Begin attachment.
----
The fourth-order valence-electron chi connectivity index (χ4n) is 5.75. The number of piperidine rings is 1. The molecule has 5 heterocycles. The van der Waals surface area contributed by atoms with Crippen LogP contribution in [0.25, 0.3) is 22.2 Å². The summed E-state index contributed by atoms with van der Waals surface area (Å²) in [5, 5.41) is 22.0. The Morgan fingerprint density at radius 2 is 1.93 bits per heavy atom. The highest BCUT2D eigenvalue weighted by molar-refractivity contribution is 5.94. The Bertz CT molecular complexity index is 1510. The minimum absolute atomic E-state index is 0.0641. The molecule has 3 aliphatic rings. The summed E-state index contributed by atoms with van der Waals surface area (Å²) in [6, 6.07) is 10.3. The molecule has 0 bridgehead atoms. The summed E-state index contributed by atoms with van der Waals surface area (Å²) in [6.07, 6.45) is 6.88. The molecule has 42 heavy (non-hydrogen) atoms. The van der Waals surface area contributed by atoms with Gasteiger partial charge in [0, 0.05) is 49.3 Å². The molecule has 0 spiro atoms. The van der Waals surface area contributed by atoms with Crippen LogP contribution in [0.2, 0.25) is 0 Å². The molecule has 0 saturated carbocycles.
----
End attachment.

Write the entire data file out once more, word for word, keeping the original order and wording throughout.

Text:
The fourth-order valence-electron chi connectivity index (χ4n) is 5.75. The number of piperidine rings is 1. The molecule has 5 heterocycles. The van der Waals surface area contributed by atoms with Crippen LogP contribution in [0.25, 0.3) is 22.2 Å². The summed E-state index contributed by atoms with van der Waals surface area (Å²) in [5, 5.41) is 22.0. The Morgan fingerprint density at radius 2 is 1.93 bits per heavy atom. The highest BCUT2D eigenvalue weighted by molar-refractivity contribution is 5.94. The Bertz CT molecular complexity index is 1510. The minimum absolute atomic E-state index is 0.0641. The molecule has 3 aliphatic rings. The summed E-state index contributed by atoms with van der Waals surface area (Å²) in [6, 6.07) is 10.3. The molecule has 0 bridgehead atoms. The summed E-state index contributed by atoms with van der Waals surface area (Å²) in [6.07, 6.45) is 6.88. The molecule has 42 heavy (non-hydrogen) atoms. The van der Waals surface area contributed by atoms with Gasteiger partial charge in [0, 0.05) is 49.3 Å². The molecule has 0 spiro atoms. The van der Waals surface area contributed by atoms with Crippen LogP contribution in [0.2, 0.25) is 0 Å². The molecule has 0 saturated carbocycles.